shallow water
...key features of Virginia's bays and estuaries
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Shallow subtidal waters often bound with life.  A patch of bottom no larger than a beach towel may be home to billions of beneficial microbes, hundreds of thousands of small invertebrates, dozens of clams, and luxuriant meadows of underwater grasses. During much of the year, the waters above are teeming with a rich plankton soup and sometimes a few jellyfish. Small fish and crabs come and go to feed and hide from larger predators.  Birds may stalk from above, while larger fish may swim into shallow waters at high tide to find a meal.

shallow water cross section marshes macroalgae benthic microalgae sea grasses bacteria macrofauna nekton

Did you know that the shallow waters of estuaries and bays are among the most productive habitats on earth?  High availability of sunlight allows a variety of primary producers, such as algae and submerged aquatic grasses, to flourish. These organisms get their energy from sunlight and help to form the base of estuarine and coastal food webs.  Marshes often fringe the shorelines along protected estuaries and coasts and may contribute organic matter to local food webs.  Nutrients and organic matter from the land also don’t have far to travel to reach these habitats.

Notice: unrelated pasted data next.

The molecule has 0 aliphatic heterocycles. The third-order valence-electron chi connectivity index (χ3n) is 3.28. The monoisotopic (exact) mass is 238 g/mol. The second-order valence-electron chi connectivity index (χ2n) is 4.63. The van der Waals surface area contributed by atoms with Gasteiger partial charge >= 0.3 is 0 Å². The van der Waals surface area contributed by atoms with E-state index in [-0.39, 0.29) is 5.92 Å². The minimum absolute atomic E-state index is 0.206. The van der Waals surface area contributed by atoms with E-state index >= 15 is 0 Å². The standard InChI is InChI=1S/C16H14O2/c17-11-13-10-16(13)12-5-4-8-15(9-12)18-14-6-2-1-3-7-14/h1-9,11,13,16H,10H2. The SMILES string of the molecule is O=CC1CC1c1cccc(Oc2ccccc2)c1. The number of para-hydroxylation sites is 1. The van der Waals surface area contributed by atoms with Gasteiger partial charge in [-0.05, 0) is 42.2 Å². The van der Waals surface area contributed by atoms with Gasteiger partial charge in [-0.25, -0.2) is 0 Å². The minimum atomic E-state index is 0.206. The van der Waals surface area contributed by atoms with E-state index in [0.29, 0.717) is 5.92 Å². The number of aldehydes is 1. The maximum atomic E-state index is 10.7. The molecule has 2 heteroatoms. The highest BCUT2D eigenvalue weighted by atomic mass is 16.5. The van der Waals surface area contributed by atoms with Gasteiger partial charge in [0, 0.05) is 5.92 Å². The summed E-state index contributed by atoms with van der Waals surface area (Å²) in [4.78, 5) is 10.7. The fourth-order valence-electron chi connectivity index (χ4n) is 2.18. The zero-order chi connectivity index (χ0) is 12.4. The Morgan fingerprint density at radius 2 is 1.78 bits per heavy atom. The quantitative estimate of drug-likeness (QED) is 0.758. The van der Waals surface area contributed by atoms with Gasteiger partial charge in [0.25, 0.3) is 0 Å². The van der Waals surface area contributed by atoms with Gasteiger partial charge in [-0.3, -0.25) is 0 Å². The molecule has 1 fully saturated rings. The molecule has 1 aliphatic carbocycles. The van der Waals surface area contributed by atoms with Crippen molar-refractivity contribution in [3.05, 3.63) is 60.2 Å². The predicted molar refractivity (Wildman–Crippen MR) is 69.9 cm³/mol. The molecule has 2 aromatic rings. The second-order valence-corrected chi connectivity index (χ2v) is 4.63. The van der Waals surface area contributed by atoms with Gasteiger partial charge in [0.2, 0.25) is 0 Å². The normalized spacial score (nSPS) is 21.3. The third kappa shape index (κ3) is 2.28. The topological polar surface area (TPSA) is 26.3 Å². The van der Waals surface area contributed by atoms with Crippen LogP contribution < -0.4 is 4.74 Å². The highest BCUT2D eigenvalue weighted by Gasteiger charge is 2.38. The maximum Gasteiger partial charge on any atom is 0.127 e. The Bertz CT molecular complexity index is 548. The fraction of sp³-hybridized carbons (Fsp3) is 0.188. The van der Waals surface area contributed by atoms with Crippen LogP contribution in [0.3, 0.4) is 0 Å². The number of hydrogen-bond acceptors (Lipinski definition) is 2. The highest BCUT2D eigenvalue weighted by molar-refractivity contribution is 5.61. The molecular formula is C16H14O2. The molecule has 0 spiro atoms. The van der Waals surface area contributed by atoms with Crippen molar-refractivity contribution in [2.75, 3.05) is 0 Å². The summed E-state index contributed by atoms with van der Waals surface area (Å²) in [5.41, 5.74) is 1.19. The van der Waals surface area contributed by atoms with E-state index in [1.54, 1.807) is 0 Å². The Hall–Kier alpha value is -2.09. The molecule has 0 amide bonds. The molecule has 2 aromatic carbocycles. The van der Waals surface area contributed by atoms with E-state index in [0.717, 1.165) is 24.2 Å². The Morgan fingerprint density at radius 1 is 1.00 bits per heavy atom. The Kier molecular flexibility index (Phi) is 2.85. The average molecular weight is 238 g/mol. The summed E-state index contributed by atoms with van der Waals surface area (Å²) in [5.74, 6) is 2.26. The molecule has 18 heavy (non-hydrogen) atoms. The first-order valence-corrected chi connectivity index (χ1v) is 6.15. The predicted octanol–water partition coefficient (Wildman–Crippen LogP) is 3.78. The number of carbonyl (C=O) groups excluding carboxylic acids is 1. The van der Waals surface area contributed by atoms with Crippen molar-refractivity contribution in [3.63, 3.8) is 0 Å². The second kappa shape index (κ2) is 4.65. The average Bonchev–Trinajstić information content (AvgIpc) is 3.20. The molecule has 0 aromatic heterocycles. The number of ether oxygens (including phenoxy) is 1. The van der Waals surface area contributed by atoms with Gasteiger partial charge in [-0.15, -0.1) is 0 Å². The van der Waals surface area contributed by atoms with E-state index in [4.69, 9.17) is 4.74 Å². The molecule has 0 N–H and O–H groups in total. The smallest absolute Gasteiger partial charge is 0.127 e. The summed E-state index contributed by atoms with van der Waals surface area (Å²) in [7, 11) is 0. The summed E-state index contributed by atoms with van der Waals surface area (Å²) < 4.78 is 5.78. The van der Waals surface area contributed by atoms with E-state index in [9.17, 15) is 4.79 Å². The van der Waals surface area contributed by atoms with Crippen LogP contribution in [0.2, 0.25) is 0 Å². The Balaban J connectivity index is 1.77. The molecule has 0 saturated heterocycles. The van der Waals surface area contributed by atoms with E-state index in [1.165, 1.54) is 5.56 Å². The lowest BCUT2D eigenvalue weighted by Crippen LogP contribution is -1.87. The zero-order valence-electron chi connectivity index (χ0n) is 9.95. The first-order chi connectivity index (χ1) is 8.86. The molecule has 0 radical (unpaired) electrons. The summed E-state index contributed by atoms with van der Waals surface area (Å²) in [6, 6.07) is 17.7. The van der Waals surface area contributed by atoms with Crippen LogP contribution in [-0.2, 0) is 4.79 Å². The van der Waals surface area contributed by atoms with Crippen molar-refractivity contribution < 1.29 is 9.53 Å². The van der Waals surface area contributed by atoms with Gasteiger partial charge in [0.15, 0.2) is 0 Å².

Shallow water habitats provide a variety of ecological services that directly benefit humans.  They help to improve water quality and serve as nursery grounds for fish and crabs. The high productivity of shallow estuarine habitats makes them economically important to humans, but anthropogenic (human-caused) activities can also stress these regions. Activities such as urbanization, shoreline modification due to the construction of docks and bulkheads, nutrient enrichment and reduced light resulting from erosion of sediment on the uplands may all disturb shallow water habitats.  They are also influenced by commerce and national defense within the estuaries, ports and harbors along our coasts.

These following sites provide additional information on shallow water habitats of estuaries and coasts:



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Department of Biological Sciences | School of Marine Science | Virginia Institute of Marine Science | The College of William and Mary | Gloucester Point, VA 23062